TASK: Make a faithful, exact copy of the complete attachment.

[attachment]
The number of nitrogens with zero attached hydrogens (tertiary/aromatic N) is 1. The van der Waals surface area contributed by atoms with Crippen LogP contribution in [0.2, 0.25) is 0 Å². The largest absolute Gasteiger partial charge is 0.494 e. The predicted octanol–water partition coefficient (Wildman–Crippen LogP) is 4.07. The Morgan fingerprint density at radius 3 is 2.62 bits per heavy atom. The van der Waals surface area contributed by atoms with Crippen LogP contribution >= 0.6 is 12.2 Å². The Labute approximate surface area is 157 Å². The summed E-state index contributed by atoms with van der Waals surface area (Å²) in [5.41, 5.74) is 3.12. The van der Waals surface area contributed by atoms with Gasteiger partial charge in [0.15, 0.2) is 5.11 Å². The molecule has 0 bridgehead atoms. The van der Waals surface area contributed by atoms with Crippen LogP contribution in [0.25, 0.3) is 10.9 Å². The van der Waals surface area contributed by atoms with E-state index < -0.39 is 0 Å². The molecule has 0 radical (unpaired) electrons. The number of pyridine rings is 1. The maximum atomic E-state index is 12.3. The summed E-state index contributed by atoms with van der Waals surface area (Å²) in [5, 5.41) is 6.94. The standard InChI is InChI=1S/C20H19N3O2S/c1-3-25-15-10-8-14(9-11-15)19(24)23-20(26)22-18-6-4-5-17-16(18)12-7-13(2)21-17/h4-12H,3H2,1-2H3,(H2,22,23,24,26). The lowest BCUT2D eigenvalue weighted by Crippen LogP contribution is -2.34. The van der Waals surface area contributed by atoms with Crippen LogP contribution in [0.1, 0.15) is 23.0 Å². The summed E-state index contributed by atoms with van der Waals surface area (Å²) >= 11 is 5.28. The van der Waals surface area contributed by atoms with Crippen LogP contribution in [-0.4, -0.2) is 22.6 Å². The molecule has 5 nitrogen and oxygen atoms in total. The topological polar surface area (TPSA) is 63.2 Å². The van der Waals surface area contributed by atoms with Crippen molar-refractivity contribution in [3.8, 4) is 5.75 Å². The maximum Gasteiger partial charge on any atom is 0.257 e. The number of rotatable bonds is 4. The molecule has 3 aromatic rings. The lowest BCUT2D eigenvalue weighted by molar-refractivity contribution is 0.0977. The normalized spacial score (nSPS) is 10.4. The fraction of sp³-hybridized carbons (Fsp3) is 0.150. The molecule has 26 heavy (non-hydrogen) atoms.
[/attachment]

The number of nitrogens with zero attached hydrogens (tertiary/aromatic N) is 1. The van der Waals surface area contributed by atoms with Crippen LogP contribution in [0.2, 0.25) is 0 Å². The largest absolute Gasteiger partial charge is 0.494 e. The predicted octanol–water partition coefficient (Wildman–Crippen LogP) is 4.07. The Morgan fingerprint density at radius 3 is 2.62 bits per heavy atom. The van der Waals surface area contributed by atoms with Crippen LogP contribution >= 0.6 is 12.2 Å². The Labute approximate surface area is 157 Å². The summed E-state index contributed by atoms with van der Waals surface area (Å²) in [5.41, 5.74) is 3.12. The van der Waals surface area contributed by atoms with Gasteiger partial charge in [0.15, 0.2) is 5.11 Å². The molecule has 0 bridgehead atoms. The van der Waals surface area contributed by atoms with Crippen LogP contribution in [0.25, 0.3) is 10.9 Å². The van der Waals surface area contributed by atoms with E-state index < -0.39 is 0 Å². The molecule has 0 radical (unpaired) electrons. The number of pyridine rings is 1. The maximum atomic E-state index is 12.3. The summed E-state index contributed by atoms with van der Waals surface area (Å²) in [5, 5.41) is 6.94. The standard InChI is InChI=1S/C20H19N3O2S/c1-3-25-15-10-8-14(9-11-15)19(24)23-20(26)22-18-6-4-5-17-16(18)12-7-13(2)21-17/h4-12H,3H2,1-2H3,(H2,22,23,24,26). The lowest BCUT2D eigenvalue weighted by Crippen LogP contribution is -2.34. The van der Waals surface area contributed by atoms with Crippen LogP contribution in [0.1, 0.15) is 23.0 Å². The summed E-state index contributed by atoms with van der Waals surface area (Å²) >= 11 is 5.28. The van der Waals surface area contributed by atoms with Crippen LogP contribution in [-0.4, -0.2) is 22.6 Å². The molecule has 5 nitrogen and oxygen atoms in total. The topological polar surface area (TPSA) is 63.2 Å². The van der Waals surface area contributed by atoms with Crippen molar-refractivity contribution in [3.8, 4) is 5.75 Å². The maximum Gasteiger partial charge on any atom is 0.257 e. The number of rotatable bonds is 4. The molecule has 3 aromatic rings. The lowest BCUT2D eigenvalue weighted by molar-refractivity contribution is 0.0977. The normalized spacial score (nSPS) is 10.4. The fraction of sp³-hybridized carbons (Fsp3) is 0.150. The molecule has 26 heavy (non-hydrogen) atoms.